December 24, 2012 (Christmas Eve)
Current Location: Pakse, Laos
Goodbye: flat, dry, hot Cambodia! Hello: leafy, mountainous Laos!
Laos is a pretty mystical place. The jungles are so dense and unexplored that it leaves a lot of room for stories about hidden monsters and magical beings. Our local guide told us about 40 meter anacondas that will kill you just by looking at you, and 8 meter dragons (snakes, I think?) in the Mekong. The walk up the road to Vat Phou was definitely magical. This ancient, crumbling road with white trees bending overhead felt a lot like walking up the yellow brick road to Oz. Or like the city of the Wheelers in Return to Oz.
Vat Phou, Laos
We’ve reached the midpoint of the group tour. Half the group has food poisoning, and stress is getting higher. Since Angkor Wat, accommodations have gotten progressively rougher as we’ve journeyed deeper into Cambodia and Laos. The water & food has become less safe, the power less reliable, the showers worse, and the mosquitoes more evil and malaria-ridden. We all signed up for this, of course, and will all love the memories, I’m sure, but it’s a bit draining in the moment.
That said, I love the group. I love sitting for hours at a restaurant on the Mekong River drinking Beerlao with 7 other women from around the world, playing MASH and laughing, as we tell each others’ fortunes with the silly schoolyard game. (We all swear to update each other on facebook when those fortunes obviously come true!) The group is generally pretty respectful and well-behaved as we travel around, so I don’t think we draw more attention than necessary as “tourists”, but people are certainly interested in finding out the story behind this mixed group.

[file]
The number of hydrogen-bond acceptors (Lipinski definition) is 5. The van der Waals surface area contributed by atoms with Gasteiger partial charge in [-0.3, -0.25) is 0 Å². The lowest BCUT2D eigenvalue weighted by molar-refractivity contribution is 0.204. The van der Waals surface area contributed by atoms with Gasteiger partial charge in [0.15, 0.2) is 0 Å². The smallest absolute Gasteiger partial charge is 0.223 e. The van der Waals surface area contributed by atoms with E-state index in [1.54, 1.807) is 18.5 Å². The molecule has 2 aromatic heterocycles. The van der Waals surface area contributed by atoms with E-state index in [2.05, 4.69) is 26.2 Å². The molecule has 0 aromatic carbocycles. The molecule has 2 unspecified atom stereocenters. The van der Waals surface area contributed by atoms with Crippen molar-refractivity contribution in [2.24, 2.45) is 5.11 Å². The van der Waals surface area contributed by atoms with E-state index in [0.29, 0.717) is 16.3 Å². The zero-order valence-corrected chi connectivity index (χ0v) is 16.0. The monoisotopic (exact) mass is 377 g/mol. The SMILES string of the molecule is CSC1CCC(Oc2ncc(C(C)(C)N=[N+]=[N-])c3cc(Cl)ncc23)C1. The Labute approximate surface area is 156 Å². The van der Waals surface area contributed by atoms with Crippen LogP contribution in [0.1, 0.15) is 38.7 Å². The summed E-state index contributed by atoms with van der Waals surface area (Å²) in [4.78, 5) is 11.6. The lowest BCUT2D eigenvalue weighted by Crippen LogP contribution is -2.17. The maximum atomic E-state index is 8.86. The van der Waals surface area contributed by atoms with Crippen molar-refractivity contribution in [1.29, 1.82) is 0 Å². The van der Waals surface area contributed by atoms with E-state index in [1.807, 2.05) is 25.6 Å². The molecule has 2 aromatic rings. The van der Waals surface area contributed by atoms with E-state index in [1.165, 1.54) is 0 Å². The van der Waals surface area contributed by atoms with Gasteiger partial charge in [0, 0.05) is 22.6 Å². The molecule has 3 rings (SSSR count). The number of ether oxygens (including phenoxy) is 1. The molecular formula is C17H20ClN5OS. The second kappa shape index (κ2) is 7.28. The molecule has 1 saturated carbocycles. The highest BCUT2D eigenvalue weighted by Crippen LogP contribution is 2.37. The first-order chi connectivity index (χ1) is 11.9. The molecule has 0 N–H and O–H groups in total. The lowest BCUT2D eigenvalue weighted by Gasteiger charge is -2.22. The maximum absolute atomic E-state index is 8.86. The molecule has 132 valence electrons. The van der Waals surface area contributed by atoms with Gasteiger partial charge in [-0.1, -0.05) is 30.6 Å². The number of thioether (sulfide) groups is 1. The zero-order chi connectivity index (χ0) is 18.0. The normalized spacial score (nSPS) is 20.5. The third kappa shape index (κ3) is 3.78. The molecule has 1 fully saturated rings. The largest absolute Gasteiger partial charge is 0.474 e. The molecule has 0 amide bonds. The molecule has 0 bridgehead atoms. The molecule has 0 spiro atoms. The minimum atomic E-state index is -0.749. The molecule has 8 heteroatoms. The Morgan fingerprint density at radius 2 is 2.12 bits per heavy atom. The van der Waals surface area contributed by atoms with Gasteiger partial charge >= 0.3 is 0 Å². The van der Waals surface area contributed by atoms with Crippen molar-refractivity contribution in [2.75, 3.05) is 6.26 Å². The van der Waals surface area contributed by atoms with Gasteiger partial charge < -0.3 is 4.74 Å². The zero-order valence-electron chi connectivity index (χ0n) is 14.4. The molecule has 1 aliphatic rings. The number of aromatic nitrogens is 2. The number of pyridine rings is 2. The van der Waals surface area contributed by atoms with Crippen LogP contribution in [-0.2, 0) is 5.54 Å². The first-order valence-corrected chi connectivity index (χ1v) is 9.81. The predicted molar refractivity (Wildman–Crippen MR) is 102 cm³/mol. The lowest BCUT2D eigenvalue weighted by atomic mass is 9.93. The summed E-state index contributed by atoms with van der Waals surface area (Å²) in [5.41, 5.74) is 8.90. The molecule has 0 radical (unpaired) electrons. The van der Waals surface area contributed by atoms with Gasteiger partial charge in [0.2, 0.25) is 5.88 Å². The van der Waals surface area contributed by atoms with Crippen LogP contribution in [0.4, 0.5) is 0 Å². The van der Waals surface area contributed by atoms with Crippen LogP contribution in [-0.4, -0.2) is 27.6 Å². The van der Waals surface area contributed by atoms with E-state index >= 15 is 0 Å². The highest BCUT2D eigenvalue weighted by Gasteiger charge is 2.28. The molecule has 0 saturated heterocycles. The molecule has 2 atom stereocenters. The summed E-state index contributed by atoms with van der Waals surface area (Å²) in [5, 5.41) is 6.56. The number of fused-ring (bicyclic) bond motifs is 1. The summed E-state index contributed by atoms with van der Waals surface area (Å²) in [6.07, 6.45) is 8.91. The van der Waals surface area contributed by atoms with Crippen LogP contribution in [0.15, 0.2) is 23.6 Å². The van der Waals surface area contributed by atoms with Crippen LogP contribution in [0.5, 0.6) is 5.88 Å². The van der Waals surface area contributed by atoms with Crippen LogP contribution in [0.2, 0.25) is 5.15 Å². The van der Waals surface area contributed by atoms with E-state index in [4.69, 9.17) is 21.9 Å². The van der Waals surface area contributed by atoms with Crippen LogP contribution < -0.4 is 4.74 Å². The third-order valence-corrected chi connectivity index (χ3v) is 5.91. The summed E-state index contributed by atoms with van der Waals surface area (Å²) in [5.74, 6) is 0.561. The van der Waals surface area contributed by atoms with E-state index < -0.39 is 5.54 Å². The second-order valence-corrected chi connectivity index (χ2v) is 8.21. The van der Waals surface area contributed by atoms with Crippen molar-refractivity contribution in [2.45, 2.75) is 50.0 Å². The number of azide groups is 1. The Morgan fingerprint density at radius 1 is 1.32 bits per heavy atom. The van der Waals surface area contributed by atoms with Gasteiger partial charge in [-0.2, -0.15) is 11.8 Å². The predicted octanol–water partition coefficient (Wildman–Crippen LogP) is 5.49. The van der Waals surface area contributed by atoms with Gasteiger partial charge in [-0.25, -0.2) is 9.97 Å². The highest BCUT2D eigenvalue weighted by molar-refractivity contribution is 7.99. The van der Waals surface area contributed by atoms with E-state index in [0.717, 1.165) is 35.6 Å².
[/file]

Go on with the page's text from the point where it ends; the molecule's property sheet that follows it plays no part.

The tour group consists of 15 people:
- 8 women traveling alone (2 Americans, 1 Canadian, 2 British, 2 Australian, 1 Swedish), 21-42 years old.
- 1 married Australian couple
- 1 German couple in their 20s/30s traveling together
- 1 older Canadian guy traveling alone
- 1 British guy traveling alone
- Our tour guide is an amazing Thai woman.
Thank goodness for Facebook! There is actually a teeny, tiny chance that I won’t completely lose track of all of them when the tour is over.
We hit our first real snag on the trip yesterday. A storm on the Mekong River was causing waves and a dust storm. We were supposed to cross the river via rickety ferry to get to our overnight homestay in a village on one of the Lao islands. We all prepared for no running water, no power, and were ready for our authentic Lao experience. But no one felt safe getting on that ferry. We watched skeptically as other boats really struggled to make it, remembered all the news stories about ferries sinking with tourists onboard, and we counted the life jackets on the ferry (count: zero). So we turned back to Pakse. They put us in one of the only hotels that could accommodate our group, the Pakse Hotel, and it turned out to be the nicest hotel we’ve stayed at so far. Steady Internet, modern showers, and $5 60-minute massages next door was EXACTLY what we all needed.
I’m on Day 5 of food poisoning. We all spend a lot of time trying to figure out which meal caused it, but then we all happily keep eating everything my doctor told us not to — any ice, fruit that we didn’t peel ourselves, food that isn’t broiling hot when we receive it. Carrying my backpack became really hard when all I’d eaten for 3 days was white rice. Luckily, we are all walking First Aid kits, and most people take care of each other.
A few random photos from the past few days:
Royal Palace, Phnom Penh, Cambodia
Rickshaws in Phnom Penh, Cambodia
Having a hard time not snuggling the probably-rabid feral cats. My roommate swears to hit me if I get too close. She’s tough, she’ll probably do it!
Dolphin watching on the Mekong River at sunset